A budding Ciliate?

Have problems identifying an organism? Ask for help here.
Post Reply
Message
Author
dtrinh
Posts: 64
Joined: Wed Nov 02, 2022 8:18 pm

A budding Ciliate?

#1 Post by dtrinh » Sun Dec 03, 2023 12:21 pm

Hi everyone,
Could you please help me ID this one? It is budding, I think. I have the video of the whole process, but not knowing which species it is.
Thanks a lot!
Image
Best,

dtrinh
Posts: 64
Joined: Wed Nov 02, 2022 8:18 pm

Re: A budding Ciliate?

#2 Post by dtrinh » Mon Dec 04, 2023 8:29 am

Hi all,
It is in fact a Stentor in the mobile form. The next day I saw a similar one without the budding. But I am still not sure if it is budding for reproduction. I read that Stentor reproduces by fission.
Best,

Bruce Taylor
Posts: 976
Joined: Fri Sep 04, 2015 11:34 am

Re: A budding Ciliate?

#3 Post by Bruce Taylor » Mon Dec 04, 2023 3:32 pm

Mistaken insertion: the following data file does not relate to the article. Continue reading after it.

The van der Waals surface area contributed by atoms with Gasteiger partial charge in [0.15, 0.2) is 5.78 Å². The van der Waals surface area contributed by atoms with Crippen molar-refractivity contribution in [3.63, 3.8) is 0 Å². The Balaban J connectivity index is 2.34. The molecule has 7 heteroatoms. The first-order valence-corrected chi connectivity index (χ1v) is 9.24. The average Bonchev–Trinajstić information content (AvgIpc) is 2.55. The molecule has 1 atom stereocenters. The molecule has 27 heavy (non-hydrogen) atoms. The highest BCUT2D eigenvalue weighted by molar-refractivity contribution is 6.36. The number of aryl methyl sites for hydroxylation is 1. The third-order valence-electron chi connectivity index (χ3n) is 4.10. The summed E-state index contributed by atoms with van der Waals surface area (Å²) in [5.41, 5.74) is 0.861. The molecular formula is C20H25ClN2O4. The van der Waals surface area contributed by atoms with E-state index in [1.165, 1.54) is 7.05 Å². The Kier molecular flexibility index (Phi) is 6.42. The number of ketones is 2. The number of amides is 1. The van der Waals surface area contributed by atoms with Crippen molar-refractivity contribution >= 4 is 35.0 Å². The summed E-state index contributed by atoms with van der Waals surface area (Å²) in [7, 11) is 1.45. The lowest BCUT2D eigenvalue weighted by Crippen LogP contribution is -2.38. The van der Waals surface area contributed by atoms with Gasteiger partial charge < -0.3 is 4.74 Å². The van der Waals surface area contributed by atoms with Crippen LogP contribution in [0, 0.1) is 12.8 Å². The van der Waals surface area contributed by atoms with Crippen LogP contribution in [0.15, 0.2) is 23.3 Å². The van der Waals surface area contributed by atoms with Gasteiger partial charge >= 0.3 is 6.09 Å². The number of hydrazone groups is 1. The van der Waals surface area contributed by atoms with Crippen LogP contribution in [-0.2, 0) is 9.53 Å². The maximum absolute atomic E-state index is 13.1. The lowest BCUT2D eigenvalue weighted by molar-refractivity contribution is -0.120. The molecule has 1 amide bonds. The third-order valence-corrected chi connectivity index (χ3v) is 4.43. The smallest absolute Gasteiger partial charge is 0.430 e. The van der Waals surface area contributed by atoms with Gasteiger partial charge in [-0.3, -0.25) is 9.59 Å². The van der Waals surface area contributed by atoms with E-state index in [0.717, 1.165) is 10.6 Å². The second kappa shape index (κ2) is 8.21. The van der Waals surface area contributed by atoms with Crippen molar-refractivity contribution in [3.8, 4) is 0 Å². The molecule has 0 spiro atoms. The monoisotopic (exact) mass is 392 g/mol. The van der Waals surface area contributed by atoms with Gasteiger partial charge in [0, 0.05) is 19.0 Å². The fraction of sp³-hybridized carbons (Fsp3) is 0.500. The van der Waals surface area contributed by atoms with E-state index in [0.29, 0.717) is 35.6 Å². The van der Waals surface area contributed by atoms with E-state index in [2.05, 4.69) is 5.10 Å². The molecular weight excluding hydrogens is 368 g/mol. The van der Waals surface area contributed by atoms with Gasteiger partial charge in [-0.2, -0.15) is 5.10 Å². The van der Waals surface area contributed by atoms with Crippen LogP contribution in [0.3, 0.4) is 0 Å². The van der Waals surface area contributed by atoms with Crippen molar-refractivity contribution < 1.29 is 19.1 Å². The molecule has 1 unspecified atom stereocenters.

Could you post video footage? It's hard to see what's going on in this image. The ratio of anterior cilia/polykinetids to body length would be unusual for Stentor (more like a choreotrich or peritrich, for instance...however, it is really hard to tell from what we see here). Does the .1 mm on your scale refer to the whole bar or to the smaller subdivisions? I suspect it is the former, in which case this creature is much too small to be a Stentor.

Stentors, like most ciliates, reproduce by transverse fission (i.e. equal division in the middle of the cell, across the longitudinal axis). Budding (unequal fission, where the daughter cell is smaller than the parental form) is much less common in ciliates, but occurs in a few groups--suctorians, chonotrichs, and sometimes in peritrichs. The first two are out of the question, and unequal (anisotomic) division in peritrichs does not normally look like this, so I would tend to think this might be an ectoparasite. Video might clear up the uncertainties.

Post Reply